+ Silly low valuation at P/E 8 (net cash) given the companies track record of profitable growth.
+ A number of own developed patented products in the market selling at good margins, with large market share in China.
+ Founder led for 20+ years, building this company from scratch.
+/- Using much of it’s cash flow for investments in products from other research teams instead of dividends or share buybacks, which to me is still a negative. On the other hand the products are related to the companies own core business so the investments makes sense.
– The founders are running a real estate company listed in Singapore as well. It does not seem to be doing very well lately (hotels in Japan).
– A fair chunk of revenue is dependent on a distribution contract with Pfizer, which is expiring in 2021. It has been rolled multiple times since 2014, but its still an unknown.
In the early 1990s, most Chinese pharmaceutical companies were focused on manufacturing generics. Essex instead pioneered the use of recombinant DNA technology (a process that involves molecular cloning of DNA from any species) to develop their own unique series of biologics. The company has obtained seven patents for drugs developed using recombinant DNA technology in China. The company enjoys more almost 60 percent market share in its niche areas (eye products). The high market share is largely explained by their very competitive pricing. For example, its Beifuji spray for treating burns and skin ulcers sells for $5 per 15ml bottle. By comparison, a 2.5ml bottle of Regranex, a widely-used spray for treating wounds and ulcers, sells for $74. The company’s products are used in more than 4,500 hospitals across China. Although Essex never explains it as such, my interpretation is that these products are like an advanced form of generics, which enjoys higher margins than simple generic pills.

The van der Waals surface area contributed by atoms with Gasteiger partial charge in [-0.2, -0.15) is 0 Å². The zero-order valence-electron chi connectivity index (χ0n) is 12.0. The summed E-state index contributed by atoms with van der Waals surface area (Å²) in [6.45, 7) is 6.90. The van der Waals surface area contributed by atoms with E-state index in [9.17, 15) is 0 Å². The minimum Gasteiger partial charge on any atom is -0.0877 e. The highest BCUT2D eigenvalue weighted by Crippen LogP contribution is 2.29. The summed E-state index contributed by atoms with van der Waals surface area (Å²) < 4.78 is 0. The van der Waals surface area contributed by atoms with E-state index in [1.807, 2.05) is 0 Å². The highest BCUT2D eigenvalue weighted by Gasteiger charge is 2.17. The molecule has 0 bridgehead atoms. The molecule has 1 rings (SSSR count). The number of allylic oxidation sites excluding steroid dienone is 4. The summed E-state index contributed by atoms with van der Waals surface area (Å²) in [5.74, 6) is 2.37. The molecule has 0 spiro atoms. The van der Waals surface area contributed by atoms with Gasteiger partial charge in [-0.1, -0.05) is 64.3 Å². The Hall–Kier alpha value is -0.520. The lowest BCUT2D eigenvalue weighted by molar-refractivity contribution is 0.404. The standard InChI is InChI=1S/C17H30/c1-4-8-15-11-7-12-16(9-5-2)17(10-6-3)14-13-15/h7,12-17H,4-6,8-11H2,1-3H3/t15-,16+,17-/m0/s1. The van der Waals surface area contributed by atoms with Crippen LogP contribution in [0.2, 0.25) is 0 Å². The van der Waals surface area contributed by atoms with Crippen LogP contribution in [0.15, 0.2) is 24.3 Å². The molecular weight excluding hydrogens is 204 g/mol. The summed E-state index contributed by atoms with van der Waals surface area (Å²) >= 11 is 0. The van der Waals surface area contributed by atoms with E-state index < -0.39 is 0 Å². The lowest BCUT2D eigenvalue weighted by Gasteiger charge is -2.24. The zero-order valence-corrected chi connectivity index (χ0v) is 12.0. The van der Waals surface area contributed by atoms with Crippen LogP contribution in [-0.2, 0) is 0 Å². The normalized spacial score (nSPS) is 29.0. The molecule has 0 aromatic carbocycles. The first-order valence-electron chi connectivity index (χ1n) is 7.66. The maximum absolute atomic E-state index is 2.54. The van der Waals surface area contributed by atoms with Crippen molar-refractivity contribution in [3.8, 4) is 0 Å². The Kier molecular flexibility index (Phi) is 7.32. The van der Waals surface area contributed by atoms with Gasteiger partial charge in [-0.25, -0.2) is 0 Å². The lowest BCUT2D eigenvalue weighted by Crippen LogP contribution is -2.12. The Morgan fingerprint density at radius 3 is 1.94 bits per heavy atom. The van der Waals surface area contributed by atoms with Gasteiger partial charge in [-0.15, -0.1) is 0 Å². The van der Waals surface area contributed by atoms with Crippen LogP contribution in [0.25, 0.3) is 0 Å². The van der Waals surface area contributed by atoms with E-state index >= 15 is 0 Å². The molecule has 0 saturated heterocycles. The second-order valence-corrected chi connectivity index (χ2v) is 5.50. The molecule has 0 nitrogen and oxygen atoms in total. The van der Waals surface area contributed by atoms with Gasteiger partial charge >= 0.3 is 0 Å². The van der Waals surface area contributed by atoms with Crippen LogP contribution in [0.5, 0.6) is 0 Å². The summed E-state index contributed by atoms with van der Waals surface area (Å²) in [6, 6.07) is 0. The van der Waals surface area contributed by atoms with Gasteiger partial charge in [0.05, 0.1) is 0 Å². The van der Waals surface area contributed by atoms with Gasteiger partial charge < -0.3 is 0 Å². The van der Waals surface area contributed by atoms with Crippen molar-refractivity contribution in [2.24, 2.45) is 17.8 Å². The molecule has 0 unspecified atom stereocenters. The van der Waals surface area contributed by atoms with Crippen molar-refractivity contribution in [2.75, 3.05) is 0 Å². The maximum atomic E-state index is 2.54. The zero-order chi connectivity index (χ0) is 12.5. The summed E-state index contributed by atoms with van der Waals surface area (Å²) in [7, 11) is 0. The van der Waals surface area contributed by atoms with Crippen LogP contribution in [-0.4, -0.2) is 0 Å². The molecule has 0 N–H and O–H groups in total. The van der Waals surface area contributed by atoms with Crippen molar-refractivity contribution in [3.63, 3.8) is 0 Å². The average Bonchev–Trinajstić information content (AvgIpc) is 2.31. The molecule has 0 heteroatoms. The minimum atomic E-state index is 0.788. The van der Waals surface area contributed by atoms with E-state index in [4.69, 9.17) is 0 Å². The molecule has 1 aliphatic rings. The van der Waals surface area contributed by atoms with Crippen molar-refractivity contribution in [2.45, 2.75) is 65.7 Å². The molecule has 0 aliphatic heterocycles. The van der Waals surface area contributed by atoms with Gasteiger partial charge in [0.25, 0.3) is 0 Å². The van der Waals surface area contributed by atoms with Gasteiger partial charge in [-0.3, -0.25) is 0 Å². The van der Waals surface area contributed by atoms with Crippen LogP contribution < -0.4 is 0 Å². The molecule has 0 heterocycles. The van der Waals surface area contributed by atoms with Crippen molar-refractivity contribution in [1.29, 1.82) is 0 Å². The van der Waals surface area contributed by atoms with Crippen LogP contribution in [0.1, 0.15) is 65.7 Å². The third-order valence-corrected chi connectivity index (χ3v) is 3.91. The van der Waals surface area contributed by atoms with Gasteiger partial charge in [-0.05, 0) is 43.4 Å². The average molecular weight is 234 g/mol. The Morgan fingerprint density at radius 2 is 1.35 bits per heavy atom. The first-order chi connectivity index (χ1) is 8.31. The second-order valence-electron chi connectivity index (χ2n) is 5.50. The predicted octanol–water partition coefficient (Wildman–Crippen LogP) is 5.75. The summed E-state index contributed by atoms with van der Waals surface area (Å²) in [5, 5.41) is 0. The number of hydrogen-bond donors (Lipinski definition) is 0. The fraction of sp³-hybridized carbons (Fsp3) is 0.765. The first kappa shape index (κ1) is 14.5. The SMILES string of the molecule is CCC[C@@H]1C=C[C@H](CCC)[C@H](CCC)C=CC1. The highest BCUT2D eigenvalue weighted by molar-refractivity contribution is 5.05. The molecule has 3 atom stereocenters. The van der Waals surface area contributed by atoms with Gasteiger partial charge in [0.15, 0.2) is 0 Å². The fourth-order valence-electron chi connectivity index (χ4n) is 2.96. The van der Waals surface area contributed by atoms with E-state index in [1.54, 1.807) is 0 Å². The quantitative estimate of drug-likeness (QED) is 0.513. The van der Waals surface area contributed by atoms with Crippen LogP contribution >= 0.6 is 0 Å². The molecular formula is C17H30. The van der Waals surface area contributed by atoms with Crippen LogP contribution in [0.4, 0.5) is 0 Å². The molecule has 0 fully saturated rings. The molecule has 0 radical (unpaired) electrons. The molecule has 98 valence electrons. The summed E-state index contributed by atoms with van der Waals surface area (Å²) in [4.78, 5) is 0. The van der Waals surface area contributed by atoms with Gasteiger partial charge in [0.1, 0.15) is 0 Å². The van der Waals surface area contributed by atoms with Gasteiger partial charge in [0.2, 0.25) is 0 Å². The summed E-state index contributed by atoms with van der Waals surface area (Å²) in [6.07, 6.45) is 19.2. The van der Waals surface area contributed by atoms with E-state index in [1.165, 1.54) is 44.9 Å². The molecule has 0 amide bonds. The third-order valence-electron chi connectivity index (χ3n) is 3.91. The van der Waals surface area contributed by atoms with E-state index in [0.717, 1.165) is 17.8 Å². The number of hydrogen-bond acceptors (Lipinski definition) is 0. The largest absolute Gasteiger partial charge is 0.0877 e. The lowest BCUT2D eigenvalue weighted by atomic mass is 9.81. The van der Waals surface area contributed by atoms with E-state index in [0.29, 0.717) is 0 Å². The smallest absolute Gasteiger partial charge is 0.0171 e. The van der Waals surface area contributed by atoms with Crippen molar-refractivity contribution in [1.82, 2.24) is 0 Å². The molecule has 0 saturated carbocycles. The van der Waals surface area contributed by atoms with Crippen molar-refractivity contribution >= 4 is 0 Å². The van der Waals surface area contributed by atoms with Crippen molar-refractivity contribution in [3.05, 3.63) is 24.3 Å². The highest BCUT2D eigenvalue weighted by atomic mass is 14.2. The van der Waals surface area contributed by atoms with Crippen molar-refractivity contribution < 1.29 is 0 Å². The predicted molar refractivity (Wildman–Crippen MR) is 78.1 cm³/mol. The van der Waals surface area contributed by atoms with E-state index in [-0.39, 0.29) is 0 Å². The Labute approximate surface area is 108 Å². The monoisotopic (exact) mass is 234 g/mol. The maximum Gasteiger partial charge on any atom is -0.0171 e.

The company listed all way back in 2001 and for many years grew revenue slowly of a very low base. The company disposed of an agriculture related business in 2009 and has since then developed in it’s current form. I therefore focus on the history of the company since 2010.
Essex core products Beifushu series of drops and gels to treat eye injuries, dry eyes, refractive and cataract surgery, and the Beifuji series of sprays and powders to treat surface wounds, including burns, ulcers, and cosmetic plastic surgery. They also make Beifuxin, a gel that repairs and regenerates cells damaged by bruises, burns, contusions, cuts, surgery incisions, skin grafts, skin resurfacing, laser therapy wounds, bedsores, fistulas, and cervical erosions. The products are patent protected until 2030 in China. Essex also undertakes exclusive distribution in China of third party products that complement its area of focuses. Major third party products distributed are Pfizer’s eye products Xalatan and Xalacom, Iodized Lecithin Capsules for treating various eye diseases and Yi Xue An Granules for treating bleeding or spotting of uterus after induced abortion. Below is a picture of the products:
The rationale for worries and opportunities in all my holdings are spelled out in my previous post. Today I will just briefly announce my portfolio decisions. One little obstacle in this extremely volatile market is that in the blog execute all trades on close, this might mean quite large deviations from the levels I would have been happy to enter or exit my positions on. Anyhow, that’s how its going to be, the blog NAV is just a proxy of performance.
Some quick thoughts around my investment philosophy in this market:
Classical defensive holdings not necessarily defensive in a Covid-19 situation. It’s somewhat of an all bets are off situation here. One would think that Diageo with liquor sales is a super defensive stable business, not so much in this situation. Philip Morris another holding is reporting that they have to close their factory in Spain. It doesn’t matter of how defensive cigarette sales are if you can’t produce cigarettes. This market is truly hard to navigate.
Don’t try to be a hero in this market – focus on surviving that will give you plenty of returns long term, permanent capital loss is what will really hurt returns. I will reduce/sell anything I see risk of permanent loss of capital or dilution to shareholders due to leveraged balance sheet.